Oral Health Habits in Adults

Close-up of a man brushing his teeth

Did you know that many adults have poor oral hygiene habits? In fact, the odds of having gum disease and tooth decay significantly increases as a person ages. However, poor oral hygiene is a major factor in oral health problems. Not enough adults visit the dentist, nor do they brush and floss enough. All of these habits are vital to maintaining a healthy mouth and for keeping your teeth for many decades. Find out the oral health habits that adults currently have in the United States and what they should be doing!

 

Is It Important to Visit the Dentist?

If you go to the dentist often, good for you! The American Dental Association recommends that every person visit the dentist at least twice a year. When we say that you should “visit the dentist”, we mean that you should go into a dental office and have a full dental examination and dental cleaning done on your teeth. The exam is a vital part of keeping good oral health because a dentist has the opportunity to examine each individual tooth. They take x-rays of your teeth to analyze bite, alignment and the presence of cavities and infection.

 

Dentists also conduct oral cancer screenings, which can save patients lives if they have the beginnings of oral cancer. 50,000 people a year die from oral cancer. Those numbers would be significantly lower if more people visited the dentist regularly. A dentist and a hygienist will also clean each individual tooth and remove plaque and stuck-on tartar from the tooth surface. They can detect gum problems and disease and stop both gum disease and tooth decay in its tracks. However, it’s only if people are visiting the dentist. Unfortunately, not enough people go to the dentist each year, which is why tooth decay, gum disease, and other oral health problems are so chronic in Americans.

 

A couple brushing their teeth together while looking in a mirror

Oral Health Habits in Adults

Many studies show that American adults just aren’t that concerned about their oral health. Only about 64% of adults see a dentist each year, according to the Centers for Disease Control and Prevention. Not even all of those see the dentist twice. After age 65, only about 62% visit the dentist and the percentages only go down from there. The CDC is involved in reporting statistics for oral health habits and tooth decay because of how chronic a problem it is. In fact, the National Institutes of Health reported that tooth decay was the most “prevalent chronic disease” among children and adults.

 

Why does this matter? Consider the statistics:

  • 31.6% of adults between 20 and 44 have untreated tooth decay. That is likely largely made up of the 35% of adults that don’t see the dentist on at least a yearly basis.
  • 91% of Americans have had cavities at some point in their life.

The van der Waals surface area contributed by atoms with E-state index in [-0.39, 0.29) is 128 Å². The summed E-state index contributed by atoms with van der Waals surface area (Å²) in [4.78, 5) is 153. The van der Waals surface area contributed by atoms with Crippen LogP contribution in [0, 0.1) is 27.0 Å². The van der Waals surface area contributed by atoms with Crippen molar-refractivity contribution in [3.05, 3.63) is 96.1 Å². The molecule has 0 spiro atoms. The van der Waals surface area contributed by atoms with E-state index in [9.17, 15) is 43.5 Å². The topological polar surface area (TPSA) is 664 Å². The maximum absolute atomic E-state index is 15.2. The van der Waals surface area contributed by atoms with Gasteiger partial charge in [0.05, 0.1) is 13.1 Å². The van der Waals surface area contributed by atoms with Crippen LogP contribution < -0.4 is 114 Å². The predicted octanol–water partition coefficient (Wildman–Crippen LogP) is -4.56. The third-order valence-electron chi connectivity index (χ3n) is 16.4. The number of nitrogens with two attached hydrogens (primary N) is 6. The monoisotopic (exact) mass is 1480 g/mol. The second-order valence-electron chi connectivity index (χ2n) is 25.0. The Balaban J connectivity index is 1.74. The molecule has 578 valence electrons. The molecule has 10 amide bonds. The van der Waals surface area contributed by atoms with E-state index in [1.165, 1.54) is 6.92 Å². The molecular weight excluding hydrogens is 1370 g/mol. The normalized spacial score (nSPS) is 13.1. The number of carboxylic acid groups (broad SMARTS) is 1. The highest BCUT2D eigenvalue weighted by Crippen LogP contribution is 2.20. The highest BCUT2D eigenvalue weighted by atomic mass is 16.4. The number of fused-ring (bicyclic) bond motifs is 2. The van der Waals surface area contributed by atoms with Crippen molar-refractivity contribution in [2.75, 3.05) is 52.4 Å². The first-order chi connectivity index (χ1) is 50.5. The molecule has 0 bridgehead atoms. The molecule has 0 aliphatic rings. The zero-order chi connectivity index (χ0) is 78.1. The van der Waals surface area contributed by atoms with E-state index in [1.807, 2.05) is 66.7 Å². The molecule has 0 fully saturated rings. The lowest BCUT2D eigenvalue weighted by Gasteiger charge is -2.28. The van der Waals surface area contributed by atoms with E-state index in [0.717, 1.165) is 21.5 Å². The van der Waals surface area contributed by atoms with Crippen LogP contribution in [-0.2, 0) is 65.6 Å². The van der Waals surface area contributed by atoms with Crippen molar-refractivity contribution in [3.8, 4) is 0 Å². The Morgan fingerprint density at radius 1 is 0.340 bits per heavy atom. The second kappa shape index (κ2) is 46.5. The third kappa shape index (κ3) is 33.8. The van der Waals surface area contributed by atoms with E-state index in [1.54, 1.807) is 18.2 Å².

• 47% of American adults have gum disease. That equals about 64.7 million Americans, and that’s only the adults!
  • 8.7% of those adults have mild gum disease (gingivitis), 30% have moderate, and 8.5% have severe gum disease that leads to rapid tooth loss.
  • An estimated 120 million Americans are missing at least one tooth in their mouth.
  • 36+ million Americans are missing all of their teeth, which is called “edentulism” or “toothlessness”.
  • Oral cancer kills someone every hour of every day in the United States.

The numbers of these statistics would be significantly reduced or would go away completely if adults had much better oral health habits. No person ever has to suffer from tooth decay or gum disease and no one would have to die from oral cancer if they were seeing a dentist and keeping their mouth healthy.

 

Are Children Just As Bad?

Unfortunately, if oral health habits in parents are bad, the children will not be better off. Habits get passed down to children, and oral health habits are no exception. If a parent is visiting the dentist often, then the child most likely is to. If a parent never brushes or flosses their teeth, children most likely won’t either. What you do sets the example for others in your household. If you are the head of your household, establishing good oral health habits and then following them in front of your family will generally get them to do the same.

 

Just as tooth decay runs rampant in adults, children fare bad as well. However, they are not doing as bad as adults in certain areas. The CDC reports that 84% of children between 2 and 17 visit the dentist each year. However, about 42% of children have tooth decay in their teeth. The tooth decay is most common in children between 6 and 11 years old.

 

A dental professional showing a person's tooth decay on a computer screen

What Can You Do?

If you are not taking care of your teeth and gums, start now. You only get one set of permanent teeth, and once they are gone, they are gone. Your mouth makes plaque from sugars in your food every time you eat and drink. Reduce the sugary drinks, sodas and sugary treats in general from your diet. Brush your teeth at least twice a day with ADA-approved toothpaste and brush for 2 minutes each time. Brush after every meal to prevent tooth decay and gum problems even further. Also, make time to floss your teeth. You can’t expect to only brush your teeth and not have any dental problems.

 

Many people use mouthwash to get rid of bacteria that contributes to plaque. Others also add in fluoride treatments to help strengthen the teeth against acids and sugars that cause decay. All of these oral health habits can help you avoid oral health diseases. Lastly, visit the dentist each year, at least twice a year. Following these simple guidelines can help you prevent tooth decay and gum disease and can ensure that you keep your smile healthy for quite a long time. To schedule your comprehensive exam and cleaning today, call Family & Cosmetic Dentistry of the Rockies at (970) 223-8425!

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